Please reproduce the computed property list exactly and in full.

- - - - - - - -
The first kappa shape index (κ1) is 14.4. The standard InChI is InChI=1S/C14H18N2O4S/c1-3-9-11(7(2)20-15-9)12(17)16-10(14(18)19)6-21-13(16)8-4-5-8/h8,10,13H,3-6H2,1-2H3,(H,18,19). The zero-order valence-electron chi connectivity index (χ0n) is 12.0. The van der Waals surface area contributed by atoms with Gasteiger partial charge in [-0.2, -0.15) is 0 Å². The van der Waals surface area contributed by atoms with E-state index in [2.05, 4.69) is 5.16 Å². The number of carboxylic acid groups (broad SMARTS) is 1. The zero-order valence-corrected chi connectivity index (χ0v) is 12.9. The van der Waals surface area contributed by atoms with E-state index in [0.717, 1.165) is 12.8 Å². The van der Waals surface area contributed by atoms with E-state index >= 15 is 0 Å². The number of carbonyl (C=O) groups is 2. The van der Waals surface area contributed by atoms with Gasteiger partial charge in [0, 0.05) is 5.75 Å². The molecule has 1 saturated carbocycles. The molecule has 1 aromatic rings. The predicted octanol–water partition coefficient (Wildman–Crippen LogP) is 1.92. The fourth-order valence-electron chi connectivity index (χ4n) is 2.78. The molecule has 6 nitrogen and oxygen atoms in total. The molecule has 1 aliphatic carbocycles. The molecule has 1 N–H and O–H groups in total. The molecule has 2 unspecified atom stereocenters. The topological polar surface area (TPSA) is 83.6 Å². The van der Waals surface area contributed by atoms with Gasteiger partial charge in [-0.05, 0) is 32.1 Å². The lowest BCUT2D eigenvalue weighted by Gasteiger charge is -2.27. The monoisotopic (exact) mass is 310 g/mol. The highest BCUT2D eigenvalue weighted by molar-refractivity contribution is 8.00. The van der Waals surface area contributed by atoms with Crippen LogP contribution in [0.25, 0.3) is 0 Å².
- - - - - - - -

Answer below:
The first kappa shape index (κ1) is 14.4. The standard InChI is InChI=1S/C14H18N2O4S/c1-3-9-11(7(2)20-15-9)12(17)16-10(14(18)19)6-21-13(16)8-4-5-8/h8,10,13H,3-6H2,1-2H3,(H,18,19). The zero-order valence-electron chi connectivity index (χ0n) is 12.0. The van der Waals surface area contributed by atoms with Gasteiger partial charge in [-0.2, -0.15) is 0 Å². The van der Waals surface area contributed by atoms with E-state index in [2.05, 4.69) is 5.16 Å². The number of carboxylic acid groups (broad SMARTS) is 1. The zero-order valence-corrected chi connectivity index (χ0v) is 12.9. The van der Waals surface area contributed by atoms with E-state index in [0.717, 1.165) is 12.8 Å². The van der Waals surface area contributed by atoms with E-state index >= 15 is 0 Å². The number of carbonyl (C=O) groups is 2. The van der Waals surface area contributed by atoms with Gasteiger partial charge in [0, 0.05) is 5.75 Å². The molecule has 1 saturated carbocycles. The molecule has 1 aromatic rings. The predicted octanol–water partition coefficient (Wildman–Crippen LogP) is 1.92. The fourth-order valence-electron chi connectivity index (χ4n) is 2.78. The molecule has 6 nitrogen and oxygen atoms in total. The molecule has 1 aliphatic carbocycles. The molecule has 1 N–H and O–H groups in total. The molecule has 2 unspecified atom stereocenters. The topological polar surface area (TPSA) is 83.6 Å². The van der Waals surface area contributed by atoms with Gasteiger partial charge in [-0.05, 0) is 32.1 Å². The lowest BCUT2D eigenvalue weighted by Gasteiger charge is -2.27. The monoisotopic (exact) mass is 310 g/mol. The highest BCUT2D eigenvalue weighted by molar-refractivity contribution is 8.00. The van der Waals surface area contributed by atoms with Crippen LogP contribution in [0.25, 0.3) is 0 Å².